Robert Paul Made a Statement to Llyod’s Weekly Newspaper Later the Same Day – Friday 31 August 1888

Both Charles Allen Lechmere and Robert Paul agree that the latter arrived on Buck’s Row when the former was already at the scene. We can therefore safely focus our attention, for the time being, on the first man on the scene of the crime. On the afternoon of the Mary Ann Nichols murder Robert Paul gave an interview to Lloyd’s Weekly. His interview is important for a number of reasons: he gave it on the same day of the murder, before Charles Allen Cross (later discovered to be ‘Lechmere’) had come forward, and before the media hype surrounding a serial killer. Nichols’ murder was being treated as a routine murder case in the city. It is of great interest because a number of the more important details contradict the evidence given at the inquest on 17 September; more than two and a half weeks later. Paul states that he is a carman in the employ of Covent Garden Market, and that at exactly a quarter to four in the morning he arrived on Buck’s Row. It was so dark that he could not see blood on the body, and so it stands to reason that he would not have been able to see blood on Lechmere if he had blood on him. Paul says that he was hurrying along,

“When I saw a man standing where the woman was. He came a little towards me, but as I knew the dangerous character of the locality I tried to give him a wide berth. Few people like to come up and down here without being on their guard, for there are such terrible gangs about. There have been many knocked down and robbed at that spot. The man, however, came towards me and said, ‘Come and look at this woman.’”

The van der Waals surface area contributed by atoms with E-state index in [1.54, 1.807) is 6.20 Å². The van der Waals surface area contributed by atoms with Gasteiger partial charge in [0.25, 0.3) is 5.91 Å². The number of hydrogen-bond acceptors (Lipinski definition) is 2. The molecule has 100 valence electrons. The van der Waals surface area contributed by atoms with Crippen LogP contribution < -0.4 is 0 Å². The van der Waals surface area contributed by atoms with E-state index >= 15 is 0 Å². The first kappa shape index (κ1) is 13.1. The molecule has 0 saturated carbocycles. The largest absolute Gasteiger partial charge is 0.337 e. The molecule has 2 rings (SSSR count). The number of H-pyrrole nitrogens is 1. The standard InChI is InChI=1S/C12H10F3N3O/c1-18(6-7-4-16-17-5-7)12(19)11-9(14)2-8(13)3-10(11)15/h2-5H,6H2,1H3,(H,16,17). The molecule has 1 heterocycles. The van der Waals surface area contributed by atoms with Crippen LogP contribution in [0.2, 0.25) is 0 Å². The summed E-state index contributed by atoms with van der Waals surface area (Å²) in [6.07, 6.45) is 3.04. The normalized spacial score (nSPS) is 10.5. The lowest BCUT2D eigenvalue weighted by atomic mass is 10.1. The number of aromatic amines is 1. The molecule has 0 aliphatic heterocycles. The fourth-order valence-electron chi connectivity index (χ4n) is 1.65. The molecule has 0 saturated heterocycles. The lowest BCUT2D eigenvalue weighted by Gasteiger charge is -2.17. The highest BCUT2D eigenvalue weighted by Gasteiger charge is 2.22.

– Robert Paul Interview, Lloyd’s Weekly Newspaper, Sunday 2 September 1888

Lechmere, in this first statement, is not standing in the middle of the road, but “where the woman was.” Charles Lechmere was at the body when Paul arrived on Buck’s Row, yet by the time that this is all reported again, more than two weeks later, he says that he “saw a man standing in the middle of the road.” Lechmere’s deposition says that they both (Paul and himself) “crossed over to the body,” yet this is different to that given by Paul who “stepped in the roadway to pass [Lechmere].” The impression that one gets from Paul’s account is that he is walking on the same side of the road where the body is lying (which Paul does not see for the darkness), that Lechmere is standing in his way on the footpath (alternative reading of “in the middle of the road”), and that he steps onto the road in order to pass Lechmere. Such would certainly make sense in light of the comment that the woman was “lying across the gateway,” an immediacy which implies proximity and not on the other side of the road.

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